Rangers manager Ron Washington raised some eyebrows earlier this week when he used Ian Kinsler out of the leadoff spot in the team’s intersquad game.
While Washington warned against looking too much into the decision at the time, he confirmed to Evan Grant of the Dallas Morning News today that Kinsler will indeed be his leadoff hitter this season.
“This just gives me versatility in the lineup,” Washington said. “I think I can get more out of it like this.”
Kinsler has a .284/.350/.492 career batting line in 1,248 plate appearances out of the leadoff spot. He was the team’s primary leadoff hitter from 2008-09. Elvis Andrus, who had 632 plate appearances out of the leadoff spot last season, will bat out of the No. 2 hole this year, while Michael Young will bat sixth.
While this is Washington’s ideal lineup on paper, Kinsler’s extensive injury history suggests that the Texas skipper might have to make some adjustments at certain points of the season.
The Texas Rangers have signed Josh Hamilton to a minor league contract with an invitation to spring training.
Not at all surprising. The Rangers released Hamilton last August, but that was simply to make some room on the 40-man roster. His season was already toast due to the surgery he underwent to repair lateral and meniscus cartilage in his left knee which had the added bonus of revealing that he had an ACL injury as well, which required reconstruction. At the time of his release both he and the Rangers made noises about him coming back on a minor league deal in 2017.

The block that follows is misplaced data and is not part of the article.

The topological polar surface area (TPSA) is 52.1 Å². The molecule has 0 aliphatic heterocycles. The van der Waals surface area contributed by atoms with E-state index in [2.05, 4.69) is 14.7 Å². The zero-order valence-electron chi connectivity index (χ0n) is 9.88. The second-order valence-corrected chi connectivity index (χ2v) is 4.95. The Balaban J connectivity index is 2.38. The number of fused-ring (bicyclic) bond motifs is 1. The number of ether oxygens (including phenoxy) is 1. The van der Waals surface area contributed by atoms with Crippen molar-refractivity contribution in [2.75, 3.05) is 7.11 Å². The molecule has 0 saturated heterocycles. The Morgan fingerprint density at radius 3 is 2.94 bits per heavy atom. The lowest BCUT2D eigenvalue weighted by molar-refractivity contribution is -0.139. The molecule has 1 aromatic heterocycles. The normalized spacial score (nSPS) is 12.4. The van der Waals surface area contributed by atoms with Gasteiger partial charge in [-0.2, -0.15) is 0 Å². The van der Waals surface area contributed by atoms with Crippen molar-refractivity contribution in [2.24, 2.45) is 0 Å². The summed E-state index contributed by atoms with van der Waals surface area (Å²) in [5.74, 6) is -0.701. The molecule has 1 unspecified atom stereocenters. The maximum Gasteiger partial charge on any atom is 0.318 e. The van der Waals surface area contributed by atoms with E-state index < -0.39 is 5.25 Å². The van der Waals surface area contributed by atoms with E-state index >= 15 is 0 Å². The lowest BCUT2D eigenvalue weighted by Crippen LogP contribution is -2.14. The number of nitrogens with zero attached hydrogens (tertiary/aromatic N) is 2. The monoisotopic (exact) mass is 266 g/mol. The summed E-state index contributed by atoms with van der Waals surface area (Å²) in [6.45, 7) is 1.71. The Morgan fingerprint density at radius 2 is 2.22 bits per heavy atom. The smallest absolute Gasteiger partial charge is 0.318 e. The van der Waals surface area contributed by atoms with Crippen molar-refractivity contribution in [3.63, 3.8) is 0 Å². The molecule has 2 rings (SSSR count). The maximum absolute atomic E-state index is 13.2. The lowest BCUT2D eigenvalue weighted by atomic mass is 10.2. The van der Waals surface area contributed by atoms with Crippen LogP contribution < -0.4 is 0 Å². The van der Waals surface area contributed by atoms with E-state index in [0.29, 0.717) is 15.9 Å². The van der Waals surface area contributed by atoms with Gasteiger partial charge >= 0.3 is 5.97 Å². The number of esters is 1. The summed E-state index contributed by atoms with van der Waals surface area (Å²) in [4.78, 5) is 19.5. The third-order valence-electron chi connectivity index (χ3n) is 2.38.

Hamilton turns 36 in May. The smart money has it that his big league career is over, but Hamilton would be silly to retire given that he is owed $30 million this coming season. That the Angels are paying $26.41 million of that makes it far less painful for the Rangers as well. If he can hit in the spring, hey, let him DH some and pay him low money. If not, no skin off of anyone’s nose. He can request a release on April 1 if he hasn’t made the big league roster.
Alex Rodriguez’s transition into retirement has featured a serious move into the business world. He has gone back to school, worked seriously on investments and has started his own corporation. Yes, he’s set for life after making more money than any baseball player in history, but even if his bank account wasn’t fat, you get the sense that he’d be OK given what we’ve seen of his work ethic and savvy in recent years.
He’s going to be getting another paycheck soon, though. For hosting a reality show featuring athletes who are not in as good a financial shape as A-Rod is:
Interesting. Hopefully, like so many other reality shows featuring the formerly rich and famous, this one is not exploitative. Not gonna hold my breath because that’s what that genre is all about, unfortunately, but here’s hoping A-Rod can help some folks with this.